I am a believer in the power of the mind, even to the extent where it starts to seem a bit magical. This book is a collection of stories and catchphrases based on the assumption that we get what we think about/focus on.
Starting off I thought it was a bit much but still okey. However, the book really lost me when the author in the latter part started talking about how "we used to live to be hundreds of years in the past" (based on a few characters from the bible), but had forgotten our natural health. I don't expect scientific from a book like this, but nor do I expect it to make up unsubstantiated facts as base of its theory.
The only reason I don't give it a one is that I support the underlying message plus that it is really well produced. The narrator (author I believe) is excellent, and I must unwillingly admit that the dramatic music and added narrators are effective at enhancing the message.
I was curious about the technique before listening to it. However the instructions are tediously overlong and could be summarized on one sheet of paper. Also, the content isn't 100% audiobook-friendly, but better suited for paper where you can skip around, get an overview and see the pictures.
It was hard for me to decide upon stars. If you haven't dug deeper inte Covey lore, than reading the 7 Habits, then this will provide additional insight into writing a mission statement.
However, if you have listened/read any of the 7 Habits "spin-offs" (seminars, focus-books, compilations, etc.), then this is mostly a rechewing of old advice.
Don't get me wrong though - it is good stuff, just not the first time it was served!
To it's defense I must say I didn't finish it - but that said I can say I don't quit many books. The author (who also reads parts) is a previously depressed guy who one day hux-flux found enlightenment and then found his call to teach it. That's all good - but this guy is almost totally void of humility and is not teaching as much as tutoring. Early on he flips the secret of God, we have misused the phrase but he knows what it really is! On top of that he speaks with a voice someone would use if he wanted to portray a stereotypical Asian wise man on Saturday Night Live. Keep browsing past this one, there are a lot of better books on similar enough subjects. I want my credit back!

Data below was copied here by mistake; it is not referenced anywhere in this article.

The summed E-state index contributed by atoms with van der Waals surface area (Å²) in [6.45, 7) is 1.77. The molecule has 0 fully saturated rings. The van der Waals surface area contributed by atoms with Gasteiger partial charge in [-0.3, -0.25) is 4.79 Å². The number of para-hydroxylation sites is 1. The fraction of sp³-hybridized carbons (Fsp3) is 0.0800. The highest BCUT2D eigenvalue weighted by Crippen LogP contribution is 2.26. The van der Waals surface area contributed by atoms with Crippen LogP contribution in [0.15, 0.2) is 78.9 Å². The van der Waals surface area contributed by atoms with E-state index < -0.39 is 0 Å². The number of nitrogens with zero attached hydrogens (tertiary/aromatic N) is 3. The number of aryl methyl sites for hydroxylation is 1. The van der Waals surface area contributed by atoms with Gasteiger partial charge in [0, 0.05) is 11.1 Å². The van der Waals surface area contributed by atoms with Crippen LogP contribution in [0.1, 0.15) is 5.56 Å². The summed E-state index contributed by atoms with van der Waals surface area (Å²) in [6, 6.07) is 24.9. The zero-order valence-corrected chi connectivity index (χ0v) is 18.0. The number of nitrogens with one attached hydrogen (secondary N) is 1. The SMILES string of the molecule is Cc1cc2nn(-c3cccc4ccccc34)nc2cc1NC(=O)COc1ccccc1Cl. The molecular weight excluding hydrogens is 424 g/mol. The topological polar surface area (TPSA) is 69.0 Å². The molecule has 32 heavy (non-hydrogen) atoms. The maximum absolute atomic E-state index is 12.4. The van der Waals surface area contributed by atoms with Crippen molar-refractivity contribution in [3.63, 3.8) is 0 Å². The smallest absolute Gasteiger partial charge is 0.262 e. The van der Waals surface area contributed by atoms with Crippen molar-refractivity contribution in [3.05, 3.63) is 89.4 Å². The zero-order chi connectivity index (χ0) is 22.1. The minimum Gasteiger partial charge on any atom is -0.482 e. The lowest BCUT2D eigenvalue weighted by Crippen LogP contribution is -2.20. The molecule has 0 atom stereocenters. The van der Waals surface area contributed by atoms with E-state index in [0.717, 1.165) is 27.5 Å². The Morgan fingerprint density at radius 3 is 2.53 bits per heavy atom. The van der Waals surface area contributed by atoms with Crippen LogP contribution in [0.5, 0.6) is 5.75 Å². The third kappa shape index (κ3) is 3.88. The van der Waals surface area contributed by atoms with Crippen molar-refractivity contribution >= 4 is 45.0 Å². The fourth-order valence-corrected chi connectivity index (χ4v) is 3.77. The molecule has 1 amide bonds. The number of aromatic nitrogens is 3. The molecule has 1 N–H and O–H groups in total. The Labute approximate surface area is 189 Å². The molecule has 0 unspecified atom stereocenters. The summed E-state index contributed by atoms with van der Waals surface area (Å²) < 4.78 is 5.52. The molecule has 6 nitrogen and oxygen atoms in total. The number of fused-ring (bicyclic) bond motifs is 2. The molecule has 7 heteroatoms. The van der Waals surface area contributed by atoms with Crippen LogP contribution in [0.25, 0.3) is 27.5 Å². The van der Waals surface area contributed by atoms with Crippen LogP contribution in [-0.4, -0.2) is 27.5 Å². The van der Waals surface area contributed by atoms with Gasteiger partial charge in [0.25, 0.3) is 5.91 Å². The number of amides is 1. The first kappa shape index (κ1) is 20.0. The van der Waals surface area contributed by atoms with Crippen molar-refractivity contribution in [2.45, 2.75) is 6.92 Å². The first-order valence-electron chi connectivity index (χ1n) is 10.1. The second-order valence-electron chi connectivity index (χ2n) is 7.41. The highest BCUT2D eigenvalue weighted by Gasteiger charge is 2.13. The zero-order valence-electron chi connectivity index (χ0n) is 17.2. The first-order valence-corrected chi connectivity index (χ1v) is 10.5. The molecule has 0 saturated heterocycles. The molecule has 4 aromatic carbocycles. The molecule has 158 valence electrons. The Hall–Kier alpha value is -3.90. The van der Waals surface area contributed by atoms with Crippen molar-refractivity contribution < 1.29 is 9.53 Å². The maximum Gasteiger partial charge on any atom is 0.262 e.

If I had to choose a must-read-list this one would be a sure candidate. It has the ability to touch you in so many levels. There is not only the insights into and behind the scenes from "the horrors of concentration camps", but a personal story of struggle and contemplation. All of this in the light of his own theories about us humans, what drives us and how we may search for happiness. I would like to recommend this book to you with my deepest conviction it holds true wisdom!
I found this book amazing. Being a student of leadership and personal effectiveness, this really complemented other books with a more biological viewpoint. The authors excellence lies in his ability to put scientific discoveries into a useful framework and explain them through easy-to-grasp-metaphors and every-day-life-examples. The reading is okay, although a few puns are lost to a certain degree of roboticness. Highly highly recommended!
I studied French in school for many years but then never used it. I bought this to brush up and it does a decent job of helping you with that at least. I cannot really assess how practical it would be for someone who is completely unfamiliar with the language.
The book is not nearly as holistic or well organized as for example The 7 Habits of Highly Effective people. It won’t give you a complete mindset or lens to wee the world though. What it will give you though is a lot of practical tips and pointers and if you can pick the raisins out of it, it might be worth a purchase.
This is a waste of a nice picutre on the coverart. It contains just about nothing of worth, and the reason I only say "just about" is because I didn't waste any time finishing it.
The title leads you to believe that is in a “sequel” to the 7 habits, but having read it I’m thinking the title might be more of a marketing choice. This is a decent book but not nearly as holistic and clear-cut as the 7 Habits of Highly Effective People. It’s comprised of 90% old Covey material reworked into a system. Instead of a separate 8th habit it’s more like the 7 habits from another viewpoint with some new insights. If you have read 7 Habits this might widen your perspective somewhat, if you haven’t read it then pick that one up instead.
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